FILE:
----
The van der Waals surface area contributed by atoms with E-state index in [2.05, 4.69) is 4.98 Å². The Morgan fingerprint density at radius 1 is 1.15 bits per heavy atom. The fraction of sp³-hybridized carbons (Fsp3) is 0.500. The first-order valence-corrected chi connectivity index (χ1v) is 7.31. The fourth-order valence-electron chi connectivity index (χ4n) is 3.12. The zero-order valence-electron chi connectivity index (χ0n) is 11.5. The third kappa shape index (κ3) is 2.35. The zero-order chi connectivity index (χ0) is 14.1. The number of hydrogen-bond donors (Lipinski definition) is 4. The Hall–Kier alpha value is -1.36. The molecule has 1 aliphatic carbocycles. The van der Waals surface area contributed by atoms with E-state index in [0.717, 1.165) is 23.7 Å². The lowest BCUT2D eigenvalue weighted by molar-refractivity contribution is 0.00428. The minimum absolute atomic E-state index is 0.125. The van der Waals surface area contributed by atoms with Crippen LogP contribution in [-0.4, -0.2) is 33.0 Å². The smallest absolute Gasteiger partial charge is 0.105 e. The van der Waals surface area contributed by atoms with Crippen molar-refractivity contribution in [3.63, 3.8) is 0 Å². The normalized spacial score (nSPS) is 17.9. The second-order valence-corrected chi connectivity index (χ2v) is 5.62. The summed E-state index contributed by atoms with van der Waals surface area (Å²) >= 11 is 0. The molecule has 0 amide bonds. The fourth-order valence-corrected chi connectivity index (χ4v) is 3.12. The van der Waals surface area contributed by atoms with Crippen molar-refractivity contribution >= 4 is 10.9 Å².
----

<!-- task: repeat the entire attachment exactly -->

The van der Waals surface area contributed by atoms with E-state index in [2.05, 4.69) is 4.98 Å². The Morgan fingerprint density at radius 1 is 1.15 bits per heavy atom. The fraction of sp³-hybridized carbons (Fsp3) is 0.500. The first-order valence-corrected chi connectivity index (χ1v) is 7.31. The fourth-order valence-electron chi connectivity index (χ4n) is 3.12. The zero-order valence-electron chi connectivity index (χ0n) is 11.5. The third kappa shape index (κ3) is 2.35. The zero-order chi connectivity index (χ0) is 14.1. The number of hydrogen-bond donors (Lipinski definition) is 4. The Hall–Kier alpha value is -1.36. The molecule has 1 aliphatic carbocycles. The van der Waals surface area contributed by atoms with E-state index in [0.717, 1.165) is 23.7 Å². The lowest BCUT2D eigenvalue weighted by molar-refractivity contribution is 0.00428. The minimum absolute atomic E-state index is 0.125. The van der Waals surface area contributed by atoms with Crippen LogP contribution in [-0.4, -0.2) is 33.0 Å². The smallest absolute Gasteiger partial charge is 0.105 e. The van der Waals surface area contributed by atoms with Crippen molar-refractivity contribution in [3.63, 3.8) is 0 Å². The normalized spacial score (nSPS) is 17.9. The second-order valence-corrected chi connectivity index (χ2v) is 5.62. The summed E-state index contributed by atoms with van der Waals surface area (Å²) >= 11 is 0. The molecule has 0 amide bonds. The fourth-order valence-corrected chi connectivity index (χ4v) is 3.12. The van der Waals surface area contributed by atoms with Crippen molar-refractivity contribution >= 4 is 10.9 Å².